Ariel Biggs is a 23-year-old Washington State native with engineering in her brain and race car driving in her heart. After using her background in the motorsport industry to teach STEM summer camps at the World of Speed Museum in Wilsonville, Oregon, Ariel connected with SWE HQ about SWENext. She wanted to be able to teach STEM skills and inspire more students to pursue their dreams.
Ariel has since become one of our SWENext role models, hosting our flagship events, Invent it. Build it. and DesignLab, and spreading her love for engineering, education and motorsports. She juggles that with a busy schedule on the track and earning a pre-engineering degree at College of the Canyons in Southern California. She hopes to attend Michigan State or Oregon State and study aerospace engineering with minors in quantum physics and kinesiology.
SWE: Tell us about your background in Racing.
AB: My dad and grandpa both raced dirt stock cars so I grew up around the race track, mechanic shops and an overall automotive centric mentality. Like many local track racing families, my Dad was very mechanically inclined. He was in every way a builder and inventor.
My Dad purchased my first car in 2000, a 1980s quarter midget, which he quickly repurposed to be competitive in current competition. This became a trend in the coming years where we built whatever we couldn't afford and needed to be competitive, or we figured out a different car set-up. It was all about making more out of less, and there were no excuses…just finding another method.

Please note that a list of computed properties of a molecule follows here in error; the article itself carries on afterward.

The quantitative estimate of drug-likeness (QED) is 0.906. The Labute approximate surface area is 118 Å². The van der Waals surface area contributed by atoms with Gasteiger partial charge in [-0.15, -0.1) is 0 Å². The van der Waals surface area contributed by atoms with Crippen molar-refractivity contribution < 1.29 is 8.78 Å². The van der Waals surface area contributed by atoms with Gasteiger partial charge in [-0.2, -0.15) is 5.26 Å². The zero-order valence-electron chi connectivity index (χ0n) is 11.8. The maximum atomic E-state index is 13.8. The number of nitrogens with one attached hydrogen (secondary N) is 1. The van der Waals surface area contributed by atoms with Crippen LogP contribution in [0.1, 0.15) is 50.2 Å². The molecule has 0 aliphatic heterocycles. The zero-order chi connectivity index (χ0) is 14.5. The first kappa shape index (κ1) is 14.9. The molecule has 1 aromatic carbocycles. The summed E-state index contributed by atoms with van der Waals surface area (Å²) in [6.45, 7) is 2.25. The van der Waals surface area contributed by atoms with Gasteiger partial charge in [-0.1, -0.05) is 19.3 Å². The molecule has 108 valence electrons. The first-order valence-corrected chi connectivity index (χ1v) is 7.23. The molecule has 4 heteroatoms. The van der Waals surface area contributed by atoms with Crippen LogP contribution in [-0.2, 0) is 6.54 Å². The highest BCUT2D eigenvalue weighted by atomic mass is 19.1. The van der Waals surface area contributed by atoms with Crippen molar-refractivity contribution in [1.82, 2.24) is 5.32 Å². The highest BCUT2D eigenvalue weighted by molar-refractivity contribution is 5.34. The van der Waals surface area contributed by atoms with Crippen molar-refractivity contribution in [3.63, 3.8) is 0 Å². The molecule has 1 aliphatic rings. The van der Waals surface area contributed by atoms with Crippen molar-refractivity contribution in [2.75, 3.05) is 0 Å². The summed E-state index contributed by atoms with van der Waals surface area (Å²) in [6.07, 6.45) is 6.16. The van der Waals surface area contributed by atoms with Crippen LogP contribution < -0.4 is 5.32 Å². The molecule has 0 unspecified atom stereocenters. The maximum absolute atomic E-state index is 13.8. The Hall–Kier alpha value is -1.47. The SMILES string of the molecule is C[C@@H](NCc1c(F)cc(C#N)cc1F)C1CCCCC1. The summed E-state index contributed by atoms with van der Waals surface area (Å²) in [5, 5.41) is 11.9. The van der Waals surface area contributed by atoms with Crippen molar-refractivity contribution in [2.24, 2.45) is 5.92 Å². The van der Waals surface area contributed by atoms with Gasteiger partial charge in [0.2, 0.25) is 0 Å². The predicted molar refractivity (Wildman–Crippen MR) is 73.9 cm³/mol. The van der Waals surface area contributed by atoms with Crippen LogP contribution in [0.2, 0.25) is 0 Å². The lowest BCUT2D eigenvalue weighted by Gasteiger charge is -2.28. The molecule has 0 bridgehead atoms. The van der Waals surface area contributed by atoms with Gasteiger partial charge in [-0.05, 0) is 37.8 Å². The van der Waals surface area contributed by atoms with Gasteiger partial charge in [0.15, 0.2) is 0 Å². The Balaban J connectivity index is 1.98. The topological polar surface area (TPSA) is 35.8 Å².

It was this mentality that got me started on the road to engineering. When I finally began to take over the big car team at 16 and had to learn and apply full car adjustment, this is when I really fell in love with the concept of innovation and mechanical manipulation. I thought, “If I can do this with a few wrenches, imagine what I could create with even more knowledge and skill!”
SWE: What was the moment that got you interested in engineering?
AB: Engineering really became a love after the first racing season where I was doing the majority of the maintenance on the race car and making car adjustments during the race. I loved seeing and feeling the changes we made and watching the car’s performance increase. It was then that the hunger to improve those skills and do more was born.
SWE: What is your goal for the next 10 years?
AB: Over the next 10 years my goal is to own a national open wheel race team, develop drivers and have a shop to design, build and create cars. Getting my degree in engineering combined with learning trade skills is all a part of building an innovative career in motorsports that contributes to future of the industry and the people in it.